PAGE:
Archive for February, 2009


For several years I have felt a deep urge to get my art out to the world, to allow it its own life.  My art seems to, at times, create itself , and I experience myself as the conduit for this process.  So these are the big questions: Does artwork truly have a life of its own?  Why do we as artists need to have our work seen?    What is the relationship between the self of the artist and his/ her work?  What separates the commercial aspect from the esthetic aspect of art?  Is art more important than furniture and do they match?     

With this blog I hope to explore the answers to these and other questions about art,  the self and society.   I hope you find it illuminating, humourous, insightful and entertaining. 

Some ruminations on the first question: Does art have a life of its’ own?

My first real art epiphany came while I was looking at the sunflower paintings of Vincent Van Gogh at the Ontario Art Gallery in Toronto sometime in the early Seventies.  These works were part of a larger exhibition of European Impressionists and, while the other works had merit, the paintings of Van Gogh had an palpable energy and a feeling of Life about them.  They were entities, not just bits of canvas with oily marks on them.  I absolutely knew that this man was a spiritual genius, whatever else we choose to call him.  His vision of the world, luminous, flowing and changing was a familiar one to me from prints and books, but I had never seen a collection of the originals before.  They were to change my life.    As a Zen Buddhist, I had felt an energy from certain Buddha figures, transcending their value as works of art, perhaps positively changing the life of those who saw them.  However I had never got such a strong feeling from a Western painting before.  At that moment,  I knew that I wanted to someday create works that would have such an effect on the observer.  Of course, as an amateur artist I thought that my chances of actually doing that were slim at best.   

Yet today, I know of several people who have had my paintings and drawings on their walls for decades and find them very life enhancing.  Does knowing this inflate my artist’s ego?  Or do these works have a life of their own, an importance that goes beyond matters of self congratulation and commercial value?  What is Value and where does it come from, the object, or the self, or is it a purely numinous quality?

Obviously, the artist lives, paints, and sooner or later passes on, though his/ her work may continue to enhance, change and affect many other lives.   

More on this tomorrow and some thoughts on art, the involvement of the mind and the sense of sight.

Here are a couple of quotes for you:

(creating) Art is like beginning a sentence before you know its ending.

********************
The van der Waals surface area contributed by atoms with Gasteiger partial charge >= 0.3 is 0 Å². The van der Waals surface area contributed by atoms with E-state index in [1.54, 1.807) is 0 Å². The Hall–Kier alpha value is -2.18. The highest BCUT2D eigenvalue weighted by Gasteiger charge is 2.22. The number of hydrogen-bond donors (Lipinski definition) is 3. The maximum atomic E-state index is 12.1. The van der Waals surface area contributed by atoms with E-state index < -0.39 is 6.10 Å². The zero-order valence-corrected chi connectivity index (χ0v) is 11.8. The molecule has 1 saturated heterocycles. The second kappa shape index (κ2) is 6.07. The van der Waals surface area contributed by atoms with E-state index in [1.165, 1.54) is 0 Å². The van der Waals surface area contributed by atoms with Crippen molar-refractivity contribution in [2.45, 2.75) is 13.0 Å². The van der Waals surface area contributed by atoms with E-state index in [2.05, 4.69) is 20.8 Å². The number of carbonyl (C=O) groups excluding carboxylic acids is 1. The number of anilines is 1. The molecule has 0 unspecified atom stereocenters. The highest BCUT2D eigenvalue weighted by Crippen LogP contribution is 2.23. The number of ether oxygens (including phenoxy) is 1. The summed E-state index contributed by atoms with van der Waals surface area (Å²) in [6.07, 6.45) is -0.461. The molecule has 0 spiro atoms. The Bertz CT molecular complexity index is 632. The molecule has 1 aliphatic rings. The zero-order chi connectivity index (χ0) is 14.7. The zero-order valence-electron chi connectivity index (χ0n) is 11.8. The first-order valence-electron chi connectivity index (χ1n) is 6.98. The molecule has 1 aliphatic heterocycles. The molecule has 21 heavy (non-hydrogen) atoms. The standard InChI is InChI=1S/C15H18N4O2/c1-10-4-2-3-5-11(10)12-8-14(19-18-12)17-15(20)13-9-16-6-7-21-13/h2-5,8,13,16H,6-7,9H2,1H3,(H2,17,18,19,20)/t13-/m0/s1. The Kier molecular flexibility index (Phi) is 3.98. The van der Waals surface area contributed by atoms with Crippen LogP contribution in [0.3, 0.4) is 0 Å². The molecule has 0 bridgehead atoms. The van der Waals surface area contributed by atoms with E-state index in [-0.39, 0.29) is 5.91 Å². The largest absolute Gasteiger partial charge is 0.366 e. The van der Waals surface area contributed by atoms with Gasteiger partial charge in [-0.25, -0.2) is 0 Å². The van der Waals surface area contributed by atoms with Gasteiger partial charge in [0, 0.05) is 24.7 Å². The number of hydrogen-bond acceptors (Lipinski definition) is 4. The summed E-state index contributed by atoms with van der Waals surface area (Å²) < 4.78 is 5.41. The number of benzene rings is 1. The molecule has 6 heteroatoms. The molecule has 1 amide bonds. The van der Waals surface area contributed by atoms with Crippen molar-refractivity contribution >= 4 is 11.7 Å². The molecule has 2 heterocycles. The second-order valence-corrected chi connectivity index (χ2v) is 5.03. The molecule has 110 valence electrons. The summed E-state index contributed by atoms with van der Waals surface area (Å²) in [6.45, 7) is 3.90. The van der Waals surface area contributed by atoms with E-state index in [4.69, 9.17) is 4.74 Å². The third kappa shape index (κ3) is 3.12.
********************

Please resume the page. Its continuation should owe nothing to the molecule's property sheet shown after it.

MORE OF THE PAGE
–  David Bayles and /or Ted Orland from the book “Art and Fear”

My work is a game, a very serious game.
  – M. C. Escher

Today’s image:  a cartoon self portrait with a three question marks. 

Question reality before it questions you.

Question reality before it questions you.


With this blog I hope to explore the journey of an artist and my perception of the importance of art to society.  Please stay tuned as I launch this blog and fine tune it along the way. 

First is a link to my online gallery 

The gallery was mostly designed by myself as I wanted it to be a little different from the average website.  Most online advice  for art site design, which I chose to ignore,  said to keep it simple and avoid flash animations.  So my home page is a flash animation and the galleries are flash templates.  The site is a bit complex and the designers had some problems with getting it functional.  I probably got a little bit too  cranky before the final version was launched. 

My primary goal was to have a site that was itself an evolving work of art.  I am already working on ideas for more flash art, which willl eventually become a gallery in itself.  As an eclectic artist, I knew there needed to be lots of space for more images and room for editing, hence the flash templates.  Overall, I feel satisfied with the results and have received much positive feedback from you all.  Many thanks. 

So, what does it mean to be an artist in these times of shrinking budgets, expenditure cutbacks, diminished funding?  One way to look at it is to follow the “fear thread”, which will inform you about layoffs at Christie’s,  about galleries selling their collections to raise money, etc.  These news bites are misleading, because they focus on the material, rather than the esthetic, value of art.   There are more artists out there today, painting, drawing, printing than ever before!  Just look at the number of art websites…..staggeringly wonderful.  We are all finding new ways of expression and just beginning to tap into our multiple muses.  Even the Rockband-ers and U-Tube-ers, the MySpace-ers, Facebook-ers and Flikr-ers  are potential artists, emerging from their shells.   

Digital artists are unlocking new doors to tomorrows art, and they will not go away.  An interesting anecdote:  Two years ago I approached a local, prosperous looking, gallery with some of my work and the owner said, disdainfully, “I am not the least bit interested in digital art!”  This gallery has since disappeared, while many new online galleries are launching and flourishing.  I am seeing more articles and blogs stating that all artists, analog and digital, need to have an online presence now.

At this point I would like to make an artist’s statement:  “I believe that art is the lifeblood of civilization and will continue to paint until am I no longer able, with a goal of bringing some beauty into other’s lives and giving expression to a more transcendant view of life and reality.” 

Finally for today, here is my latest finished work, titled simply Gingko Robe 7  Enjoy, download, alter, print or recycle it as you please.  Just don’t resell it.

Nature personified.

Nature personified.